The claimant had agreed with a developer in 1999 to allow a development which would have a minor affect on his light. The developer later extended the development, to increase the interference with the right to light, relying on the earlier agreement as an abandonment of the right. The claimant sought to register a light obstruction notice.
Held: The appeal failed. The claimant did not abandon his rights to light by entering into the 1999 agreement. Nor did the claimant lose those rights to light by operation of the proviso to s.3 of the 1832 Act. The agreement had acknowledged the rights enjoyed by the claimant’s land, and was not an abandonment of the rights. The arrangements in the 1959 Act were intended to allow a development to be challenged in a manner which would avoid the need to chalenge a completed building with an order for its demolition. The later development in this case went beyond what was envisaged in the earlier agreement, but the buildings had been erected, and the claimant would not be allowed to register its light obstruction.
Tuckey LJ, Carnwath LJ, Jackson LJ
 EWCA Civ 21,  2 P and CR 13,  3 WLR 990,  1 Ch 11
Prescription Act 1832 3, Rights of Light Act 1959 2
England and Wales
Cited – RHJ Ltd v FT Patten (Holdings) Ltd and Another CA 12-Mar-2008
A right to light is an unusual form of easement in the sense that it exists only with regard to the access to light to defined apertures in a building (as opposed to the dominant land generally) and its acquisition depends on actual enjoyment, not . .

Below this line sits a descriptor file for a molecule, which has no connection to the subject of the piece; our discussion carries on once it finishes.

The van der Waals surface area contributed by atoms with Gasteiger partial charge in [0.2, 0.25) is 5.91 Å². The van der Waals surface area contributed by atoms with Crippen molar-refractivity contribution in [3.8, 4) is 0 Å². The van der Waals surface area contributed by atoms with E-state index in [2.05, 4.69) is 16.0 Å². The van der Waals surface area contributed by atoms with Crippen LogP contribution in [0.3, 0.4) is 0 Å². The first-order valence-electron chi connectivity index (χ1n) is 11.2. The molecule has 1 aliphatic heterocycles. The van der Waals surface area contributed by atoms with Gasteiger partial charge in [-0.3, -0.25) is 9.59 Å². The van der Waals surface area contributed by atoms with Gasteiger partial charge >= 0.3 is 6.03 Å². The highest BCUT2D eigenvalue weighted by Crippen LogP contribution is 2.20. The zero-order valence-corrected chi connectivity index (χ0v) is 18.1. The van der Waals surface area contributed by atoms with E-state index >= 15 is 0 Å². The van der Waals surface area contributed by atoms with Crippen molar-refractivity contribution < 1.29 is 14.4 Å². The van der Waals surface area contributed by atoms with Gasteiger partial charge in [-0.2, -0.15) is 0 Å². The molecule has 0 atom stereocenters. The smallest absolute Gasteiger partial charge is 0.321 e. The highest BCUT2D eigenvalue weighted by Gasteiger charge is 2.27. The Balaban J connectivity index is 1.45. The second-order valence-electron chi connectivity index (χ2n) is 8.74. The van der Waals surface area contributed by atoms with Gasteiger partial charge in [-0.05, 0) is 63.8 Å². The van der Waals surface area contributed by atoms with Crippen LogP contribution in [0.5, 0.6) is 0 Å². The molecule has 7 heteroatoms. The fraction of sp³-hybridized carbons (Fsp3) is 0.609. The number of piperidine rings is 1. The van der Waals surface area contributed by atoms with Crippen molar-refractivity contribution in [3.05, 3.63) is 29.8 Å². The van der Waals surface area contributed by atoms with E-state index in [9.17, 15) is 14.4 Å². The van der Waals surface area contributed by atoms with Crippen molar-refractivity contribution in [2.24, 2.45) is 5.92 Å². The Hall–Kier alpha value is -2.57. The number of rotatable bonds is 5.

Cited – Marlborough (West End) Ltd v Wilks Head and Eve ChD 20-Dec-1996
A dispute between neighbours was settled by a deed with the following clause: ‘IT IS HEREBY AGREED AND DECLARED that notwithstanding that the Building Owners have placed windows in that part of their new buildings which overlook the premises . .
Cited – Mitchell v Cantrill CA 1887
In 1864 Sir Humphrey de Trafford granted a 999 year lease of a dwelling house ‘with all rights and appurtenances, legal, used, or reputed, to the said plot of land, except rights, if any, restricting the free use of any adjoining land or the . .
Cited – Willoughby v Eckstein ChD 1936
The parties were tenants of the same landlord, the Grosvenor Estate in adjoining premises at Balfour Mews in Westminster. The plaintiff claimed for an infringement of his right of light from ancient windows by his neighbour, and also that the height . .
Cited – Regina v Investors Compensation Scheme Ltd, ex Parte Bowden and Another HL 18-Jul-1995
A regulated firm, Fisher Prew-Smith, ran a scheme whereby elderly homeowners were persuaded to invest money in equity-linked funds by mortgaging their homes on terms that the interest would roll up unless and until the total mortgage debt reached a . .
Cited – KPMG Llp v Network Rail Infrastructure Ltd CA 27-Apr-2007
The parties disputed the interpretation of a break clause in their lease. Carnwath LJ said that courts should not readily accept that parties have made mistakes in formal documents: ‘correction of mistakes by construction’ is not a separate branch . .
These lists may be incomplete.
Updated: 12 February 2021; Ref: scu.280241